In Spain we find the original rights of the people as strongly asserted as in other parts of Europe. The Crowns of Castile, Leon, and Aragon, were in early times strictly elective; the election in the lastnamed country being pronounced in these terms :
We, who are as good as you, choose you for our King and Lord, provided that you observe our laws and privileges, but not otherwise.” * In Castile it was not until the eleventh century that the hereditary succession was clearly admitted ; and the form of recognizing the heir apparent's title in the assembly of the Cortes has been continued until our own time.
As regards state affairs, a law of Alphonso XI., in 1328, provides that " in the arduous affairs of our kingdom, the counsel of our natural subjects is necessary, especially of the deputies from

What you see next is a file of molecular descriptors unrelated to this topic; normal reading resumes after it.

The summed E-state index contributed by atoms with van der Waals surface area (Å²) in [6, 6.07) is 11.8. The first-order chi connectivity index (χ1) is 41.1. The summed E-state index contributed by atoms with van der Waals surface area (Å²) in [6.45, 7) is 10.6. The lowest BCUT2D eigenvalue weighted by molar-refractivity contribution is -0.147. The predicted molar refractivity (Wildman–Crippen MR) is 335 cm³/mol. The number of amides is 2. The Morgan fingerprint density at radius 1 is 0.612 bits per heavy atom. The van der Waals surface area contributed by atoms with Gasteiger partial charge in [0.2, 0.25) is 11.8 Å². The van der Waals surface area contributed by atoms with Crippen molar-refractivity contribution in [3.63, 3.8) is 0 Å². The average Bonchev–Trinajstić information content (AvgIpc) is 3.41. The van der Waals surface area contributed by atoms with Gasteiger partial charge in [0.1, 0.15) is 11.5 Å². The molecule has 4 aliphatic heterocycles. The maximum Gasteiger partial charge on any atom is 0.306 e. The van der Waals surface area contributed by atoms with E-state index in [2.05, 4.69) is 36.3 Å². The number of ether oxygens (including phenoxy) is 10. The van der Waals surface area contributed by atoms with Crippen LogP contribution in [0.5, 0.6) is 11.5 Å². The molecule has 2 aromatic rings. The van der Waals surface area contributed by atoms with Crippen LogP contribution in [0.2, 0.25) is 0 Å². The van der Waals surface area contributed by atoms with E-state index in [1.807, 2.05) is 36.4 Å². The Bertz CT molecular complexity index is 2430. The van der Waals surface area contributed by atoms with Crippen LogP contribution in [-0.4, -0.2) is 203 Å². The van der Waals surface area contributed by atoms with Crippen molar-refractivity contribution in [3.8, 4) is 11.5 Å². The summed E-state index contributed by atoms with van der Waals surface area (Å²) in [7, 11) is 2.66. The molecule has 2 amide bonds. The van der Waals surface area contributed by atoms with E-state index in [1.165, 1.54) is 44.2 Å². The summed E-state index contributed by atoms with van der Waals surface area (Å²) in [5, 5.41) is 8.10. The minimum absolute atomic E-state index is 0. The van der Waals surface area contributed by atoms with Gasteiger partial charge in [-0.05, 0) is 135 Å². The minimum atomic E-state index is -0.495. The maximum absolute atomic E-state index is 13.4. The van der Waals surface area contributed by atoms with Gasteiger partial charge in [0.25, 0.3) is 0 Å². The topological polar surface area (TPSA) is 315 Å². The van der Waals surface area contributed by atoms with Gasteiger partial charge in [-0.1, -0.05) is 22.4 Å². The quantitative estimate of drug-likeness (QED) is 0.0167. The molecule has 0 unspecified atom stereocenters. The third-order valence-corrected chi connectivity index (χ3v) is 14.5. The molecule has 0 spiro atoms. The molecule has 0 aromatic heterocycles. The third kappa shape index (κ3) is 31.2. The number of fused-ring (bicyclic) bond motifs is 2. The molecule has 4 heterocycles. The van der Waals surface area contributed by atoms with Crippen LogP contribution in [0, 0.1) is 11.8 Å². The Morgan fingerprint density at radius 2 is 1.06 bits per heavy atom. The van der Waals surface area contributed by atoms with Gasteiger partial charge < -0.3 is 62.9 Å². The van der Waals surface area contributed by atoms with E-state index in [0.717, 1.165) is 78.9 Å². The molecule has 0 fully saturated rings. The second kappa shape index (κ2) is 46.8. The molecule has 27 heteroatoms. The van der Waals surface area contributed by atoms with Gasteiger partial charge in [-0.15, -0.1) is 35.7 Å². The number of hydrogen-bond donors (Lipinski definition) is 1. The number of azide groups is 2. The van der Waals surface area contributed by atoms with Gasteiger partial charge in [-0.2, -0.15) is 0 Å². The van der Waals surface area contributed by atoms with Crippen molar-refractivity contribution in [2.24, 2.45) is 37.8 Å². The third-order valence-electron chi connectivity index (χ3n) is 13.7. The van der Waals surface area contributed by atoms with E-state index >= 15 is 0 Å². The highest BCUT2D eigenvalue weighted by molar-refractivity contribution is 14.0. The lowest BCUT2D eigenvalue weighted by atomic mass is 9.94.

* Mr. Hallam, following a suggestion of Robertson, in his Charles V. (first edition), says that he does not much believe the authenticity of this form of words ; but both of those writers admit that it is “sufficiently agreeable to the spirit of the old government.” Robertson, moreover, in his second edition, says that the words of the author are given by Antonio Perez ; "a most respectable authority.” Brulamaqui quotes it from Puffendorff, and argues upon it, as if he found no reason to question its genuineness.